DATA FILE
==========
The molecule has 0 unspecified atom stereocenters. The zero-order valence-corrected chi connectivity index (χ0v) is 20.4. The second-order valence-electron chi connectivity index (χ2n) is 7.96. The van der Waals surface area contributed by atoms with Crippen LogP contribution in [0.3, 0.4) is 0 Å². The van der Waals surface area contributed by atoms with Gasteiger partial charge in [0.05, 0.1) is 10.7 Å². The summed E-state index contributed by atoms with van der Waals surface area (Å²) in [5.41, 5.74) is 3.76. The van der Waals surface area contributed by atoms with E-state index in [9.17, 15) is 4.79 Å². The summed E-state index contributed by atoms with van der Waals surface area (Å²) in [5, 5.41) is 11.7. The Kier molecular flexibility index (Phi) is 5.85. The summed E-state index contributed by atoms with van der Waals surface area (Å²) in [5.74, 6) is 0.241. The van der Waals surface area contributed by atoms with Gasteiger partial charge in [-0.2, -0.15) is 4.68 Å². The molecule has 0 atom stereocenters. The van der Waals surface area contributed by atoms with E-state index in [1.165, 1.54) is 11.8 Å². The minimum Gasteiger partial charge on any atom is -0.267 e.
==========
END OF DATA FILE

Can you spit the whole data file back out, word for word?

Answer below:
The molecule has 0 unspecified atom stereocenters. The zero-order valence-corrected chi connectivity index (χ0v) is 20.4. The second-order valence-electron chi connectivity index (χ2n) is 7.96. The van der Waals surface area contributed by atoms with Crippen LogP contribution in [0.3, 0.4) is 0 Å². The van der Waals surface area contributed by atoms with Gasteiger partial charge in [0.05, 0.1) is 10.7 Å². The summed E-state index contributed by atoms with van der Waals surface area (Å²) in [5.41, 5.74) is 3.76. The van der Waals surface area contributed by atoms with E-state index in [9.17, 15) is 4.79 Å². The summed E-state index contributed by atoms with van der Waals surface area (Å²) in [5, 5.41) is 11.7. The Kier molecular flexibility index (Phi) is 5.85. The summed E-state index contributed by atoms with van der Waals surface area (Å²) in [5.74, 6) is 0.241. The van der Waals surface area contributed by atoms with Gasteiger partial charge in [-0.2, -0.15) is 4.68 Å². The molecule has 0 atom stereocenters. The van der Waals surface area contributed by atoms with E-state index in [1.165, 1.54) is 11.8 Å². The minimum Gasteiger partial charge on any atom is -0.267 e.